In a press release issued in Abidjan and copied to ghanabusinessnews.com Friday June 24, 2016, the Bank said the strategy is aimed at transforming and making agriculture a competitive and inclusive business that creates wealth, improves lives and secures the environment, and the Bank is investing $24 billion into it.
The AfDB indicates that the strategy known as ‘The Feed Africa Strategy’ makes a strong case for reversing the situation of a continent that spends $35.4 billion on food imports annually despite being home to 65 per cent of the world’s undeveloped arable land.
“Some 70 per cent of Africa’s population and about 80 per cent of the continent’s poor who live in rural areas depend on agriculture and non-farm rural enterprises for their livelihoods. This growing multitude is increasingly unable to meet its basic food needs as population pressures grow, land and water resources become scarce and degraded and agricultural productivity stagnates,” the bank notes.
The strategy, the Bank said, is the second of its High 5 priorities – Light up and power Africa, Feed Africa, Industrialize Africa, Integrate Africa, and Improve the quality of life for the people of Africa – a blueprint for the implementation of its Ten Year Strategy 2013-2022.
The strategy it says, would be focusing on transformation, scaling up agriculture as a business through value addition, led by the private sector and enabled by the public sector, and using innovative financing mechanisms.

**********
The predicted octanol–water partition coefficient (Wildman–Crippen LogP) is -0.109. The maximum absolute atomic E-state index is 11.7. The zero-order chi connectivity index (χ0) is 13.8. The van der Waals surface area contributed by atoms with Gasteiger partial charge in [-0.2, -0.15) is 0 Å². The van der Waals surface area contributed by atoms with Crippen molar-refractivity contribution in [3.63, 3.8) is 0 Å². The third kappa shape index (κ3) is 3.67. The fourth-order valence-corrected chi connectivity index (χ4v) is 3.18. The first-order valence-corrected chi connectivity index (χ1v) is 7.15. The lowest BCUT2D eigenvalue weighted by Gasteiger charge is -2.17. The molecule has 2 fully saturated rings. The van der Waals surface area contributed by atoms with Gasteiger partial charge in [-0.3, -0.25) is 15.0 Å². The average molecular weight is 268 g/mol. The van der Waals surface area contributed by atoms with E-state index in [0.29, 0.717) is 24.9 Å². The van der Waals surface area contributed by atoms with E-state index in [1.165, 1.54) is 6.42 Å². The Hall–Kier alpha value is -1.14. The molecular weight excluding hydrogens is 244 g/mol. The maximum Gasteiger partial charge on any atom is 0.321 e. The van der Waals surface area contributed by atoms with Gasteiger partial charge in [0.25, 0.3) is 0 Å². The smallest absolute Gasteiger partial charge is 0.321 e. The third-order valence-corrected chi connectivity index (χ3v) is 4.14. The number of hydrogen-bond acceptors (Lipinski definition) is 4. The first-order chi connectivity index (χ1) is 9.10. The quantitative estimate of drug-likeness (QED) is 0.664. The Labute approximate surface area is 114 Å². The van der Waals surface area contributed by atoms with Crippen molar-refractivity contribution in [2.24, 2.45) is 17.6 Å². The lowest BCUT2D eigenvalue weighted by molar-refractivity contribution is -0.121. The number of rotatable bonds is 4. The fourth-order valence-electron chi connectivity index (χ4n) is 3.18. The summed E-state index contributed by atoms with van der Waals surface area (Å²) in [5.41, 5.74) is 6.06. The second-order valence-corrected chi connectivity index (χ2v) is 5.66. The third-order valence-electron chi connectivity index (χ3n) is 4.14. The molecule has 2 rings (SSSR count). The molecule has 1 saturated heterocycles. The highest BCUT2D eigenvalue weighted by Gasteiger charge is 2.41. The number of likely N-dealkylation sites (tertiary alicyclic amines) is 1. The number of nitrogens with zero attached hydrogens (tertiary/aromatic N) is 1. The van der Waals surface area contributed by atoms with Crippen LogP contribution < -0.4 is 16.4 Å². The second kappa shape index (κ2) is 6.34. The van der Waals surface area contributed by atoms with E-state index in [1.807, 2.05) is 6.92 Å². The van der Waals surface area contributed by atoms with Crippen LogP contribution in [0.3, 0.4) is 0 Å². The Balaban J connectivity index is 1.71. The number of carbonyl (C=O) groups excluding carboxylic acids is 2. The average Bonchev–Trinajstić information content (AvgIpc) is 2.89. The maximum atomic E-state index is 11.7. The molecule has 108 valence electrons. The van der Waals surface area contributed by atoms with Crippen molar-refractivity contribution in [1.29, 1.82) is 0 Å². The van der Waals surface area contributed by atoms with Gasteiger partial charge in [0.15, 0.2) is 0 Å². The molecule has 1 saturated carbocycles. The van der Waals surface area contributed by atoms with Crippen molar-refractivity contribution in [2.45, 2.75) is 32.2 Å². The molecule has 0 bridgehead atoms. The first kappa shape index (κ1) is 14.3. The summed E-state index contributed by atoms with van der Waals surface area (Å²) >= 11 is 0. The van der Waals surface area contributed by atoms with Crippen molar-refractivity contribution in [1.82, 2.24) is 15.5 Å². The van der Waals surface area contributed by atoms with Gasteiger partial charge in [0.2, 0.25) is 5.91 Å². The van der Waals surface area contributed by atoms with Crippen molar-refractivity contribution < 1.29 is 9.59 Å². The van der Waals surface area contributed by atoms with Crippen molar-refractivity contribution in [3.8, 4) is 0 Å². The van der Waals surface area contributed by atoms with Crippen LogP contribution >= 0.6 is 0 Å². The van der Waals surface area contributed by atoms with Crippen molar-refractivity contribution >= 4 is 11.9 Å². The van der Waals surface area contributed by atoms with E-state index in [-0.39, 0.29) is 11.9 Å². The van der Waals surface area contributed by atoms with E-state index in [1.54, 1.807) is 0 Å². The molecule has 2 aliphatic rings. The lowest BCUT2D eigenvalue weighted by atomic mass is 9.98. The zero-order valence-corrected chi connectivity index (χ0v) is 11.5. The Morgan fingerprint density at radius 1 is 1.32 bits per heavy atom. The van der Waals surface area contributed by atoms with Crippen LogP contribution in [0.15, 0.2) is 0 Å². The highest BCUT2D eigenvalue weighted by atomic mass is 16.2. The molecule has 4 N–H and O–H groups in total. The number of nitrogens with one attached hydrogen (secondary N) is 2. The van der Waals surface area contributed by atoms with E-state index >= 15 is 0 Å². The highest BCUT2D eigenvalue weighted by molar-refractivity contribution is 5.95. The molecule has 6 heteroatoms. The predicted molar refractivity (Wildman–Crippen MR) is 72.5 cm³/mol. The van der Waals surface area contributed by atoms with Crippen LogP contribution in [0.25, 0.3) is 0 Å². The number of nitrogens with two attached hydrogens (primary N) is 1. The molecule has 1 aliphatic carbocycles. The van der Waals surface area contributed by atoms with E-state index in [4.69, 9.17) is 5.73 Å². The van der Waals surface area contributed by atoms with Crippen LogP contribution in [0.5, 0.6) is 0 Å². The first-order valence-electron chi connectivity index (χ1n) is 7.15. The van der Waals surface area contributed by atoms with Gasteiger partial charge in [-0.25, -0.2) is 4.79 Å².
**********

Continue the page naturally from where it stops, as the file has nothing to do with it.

The release stated that the total investment for the realization of the transformation agenda over 10 years is estimated at $315-400 billion with annual returns of $85 billion, when fully funded.
“The Bank will itself invest $24 billion and leverage additional investments through equity, quasi equity, debt and risk instruments to catalyze investments at scale from the private sector and with co-financing from traditional donors and new players.
The identified financing gap estimated at $23 billion can be met using innovative de-risking tools and blended financing from combined sovereign, pension and private equity funds,” Chiji Ojukwu, Director of the Bank’s Agriculture and Agro-industry Department, was cited as saying.
The AfDB President Dr. Adesina Akinwumi was quoted as saying, “The agricultural agenda in particular and the High 5s in general are critical at this time when “almost all of Africa’s rural areas have become zones of economic misery. We should turn them into zones of prosperity.”
By Emmanuel K. Dogbevi